* (I mean seriously, Nas?! Why in the world are you still working with L.E.S. the least talented producer on Illmatic? Terma -fucking- nology just turned in a pretty damn great album featuring production by practically everybody else on that damn record! People like Primo, Pete Rock, Large Professor and Easy Mo Bee! People you know and have made fantastic music with in the past! You're telling me Koch Records can shell out for these guys but Def Jam can't?! Fuck you. No, fuck you! That's ridiculous... Sorry, I just had to get that off of my chest. )

Friday, September 12, 2008

Who Told Kanye West He Was Andre 3000? - A Prayer For Robert Christgau


"What is this a Wilco record? Count me out."

Inevitably, there comes a point in every critically acclaimed rapper’s career where they become so gassed with all of the critical nut-slobbery fevered in their direction that they come to believe that they are too good to actually...you know... rap. When this happens, the rapper inevitably decides to do something completely foolish and ill-advised like learn to play the guitar or make a spoken word album about love with the Last Poets. These records are almost always “partial-birthers” of the highest order and they are almost always fellatied by rockist critics who want to seem down with this “hip hop thing” but don’t want the hassle of having to explain to their friends and family why they are listening to a Heltah Skeltah record in the CD deck of their Toyota Priuses.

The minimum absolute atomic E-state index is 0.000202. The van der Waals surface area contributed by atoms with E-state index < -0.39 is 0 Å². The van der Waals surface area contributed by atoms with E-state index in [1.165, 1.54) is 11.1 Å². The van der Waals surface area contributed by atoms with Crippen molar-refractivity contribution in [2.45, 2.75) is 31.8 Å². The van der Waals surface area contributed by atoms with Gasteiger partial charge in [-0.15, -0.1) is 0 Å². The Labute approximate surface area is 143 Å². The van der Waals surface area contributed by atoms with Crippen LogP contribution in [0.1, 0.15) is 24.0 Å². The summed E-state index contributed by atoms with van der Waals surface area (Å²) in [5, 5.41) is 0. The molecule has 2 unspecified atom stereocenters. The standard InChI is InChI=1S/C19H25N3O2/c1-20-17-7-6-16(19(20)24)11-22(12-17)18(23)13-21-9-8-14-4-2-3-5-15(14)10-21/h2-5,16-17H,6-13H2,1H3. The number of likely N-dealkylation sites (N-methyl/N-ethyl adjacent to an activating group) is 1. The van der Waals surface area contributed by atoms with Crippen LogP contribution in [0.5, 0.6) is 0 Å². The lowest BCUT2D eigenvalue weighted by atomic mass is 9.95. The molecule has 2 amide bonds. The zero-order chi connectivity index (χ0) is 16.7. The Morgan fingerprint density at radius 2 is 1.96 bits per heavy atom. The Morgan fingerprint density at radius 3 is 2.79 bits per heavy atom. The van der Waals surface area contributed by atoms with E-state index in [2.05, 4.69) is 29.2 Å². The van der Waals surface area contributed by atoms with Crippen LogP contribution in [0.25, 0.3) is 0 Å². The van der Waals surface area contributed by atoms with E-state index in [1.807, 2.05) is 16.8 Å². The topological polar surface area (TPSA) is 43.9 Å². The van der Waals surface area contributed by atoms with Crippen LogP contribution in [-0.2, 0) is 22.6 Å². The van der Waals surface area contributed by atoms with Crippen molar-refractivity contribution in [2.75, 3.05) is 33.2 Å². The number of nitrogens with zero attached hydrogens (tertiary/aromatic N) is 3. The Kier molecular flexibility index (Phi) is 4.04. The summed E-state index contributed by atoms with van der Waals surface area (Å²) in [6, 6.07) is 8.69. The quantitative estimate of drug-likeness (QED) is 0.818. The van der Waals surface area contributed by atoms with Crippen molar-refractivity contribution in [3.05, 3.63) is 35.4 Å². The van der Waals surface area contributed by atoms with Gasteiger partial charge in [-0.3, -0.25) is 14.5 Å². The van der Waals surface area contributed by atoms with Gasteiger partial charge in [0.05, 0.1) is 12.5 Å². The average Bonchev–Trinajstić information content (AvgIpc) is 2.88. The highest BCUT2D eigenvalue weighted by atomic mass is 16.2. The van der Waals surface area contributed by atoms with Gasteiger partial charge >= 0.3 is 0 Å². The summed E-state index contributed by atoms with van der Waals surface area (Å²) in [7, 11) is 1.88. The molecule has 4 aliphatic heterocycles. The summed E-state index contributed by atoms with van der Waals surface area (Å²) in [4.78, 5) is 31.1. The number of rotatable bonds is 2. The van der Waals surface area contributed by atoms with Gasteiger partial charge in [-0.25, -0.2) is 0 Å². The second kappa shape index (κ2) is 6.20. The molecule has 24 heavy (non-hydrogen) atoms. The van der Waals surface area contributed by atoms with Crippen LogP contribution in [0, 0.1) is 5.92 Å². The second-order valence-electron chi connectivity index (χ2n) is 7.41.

This is a fate that has befallen the best of rappers. We all remember the tragic fate of one Mr. Andre 3000 who wasted the prime of his career doing a bad Prince impression as the Rolling Stone’s of the world sycophantically rushed to praise Outkast for their “visionary” eclecticism. And who can forget the time that Mos Def upon reading a book about the history of rock and roll rushed to reclaim rock music for black artists everywhere by making a legendarily shitty album with his horrific rock band? Not Robert Christgau who inexplicably gave it an A-. Yes, many rappers start to believe they are too good for rap music which is why I was not remotely shocked in the least when Kanye West came down from the mountains and gifted the world latest of these ill-advised abortions with his new song, “Love Lockdown.”

“Love Lockdown” is Kanye’s new single from the upcoming (and awesomely titled) album, “808’s & Heartbreak", and in the tradition of T-Pain and “Lollipop”, it eschews with Kanye’s patented quasi-lyrical sort-of great but sort-of terrible raps for lots of off-key, warbling singing and the magic of auto-tune. The song cryptically alludes to Kanye’s recent break-up with his long-time (beard) fiancee and seems to plod along at a snail’s pace for an inexplicably long four minutes and thirty-one seconds. It seems as if the pain from Kanye’s break-up has forced him to emote his pangs through the therapeutic power of song that only singing like a drunken karaoker can provide. I suppose it’s kind of interesting in the naked emotion that is being laid out by Kanye by attempting to sing but it’s not something that hasn’t been done a thousand times better by soul singers and other much more talented vocalists. I suppose that the best that I can say for it is that it isn’t as a bad as could be and it’s not nearly as atrocious as “Lollipop.”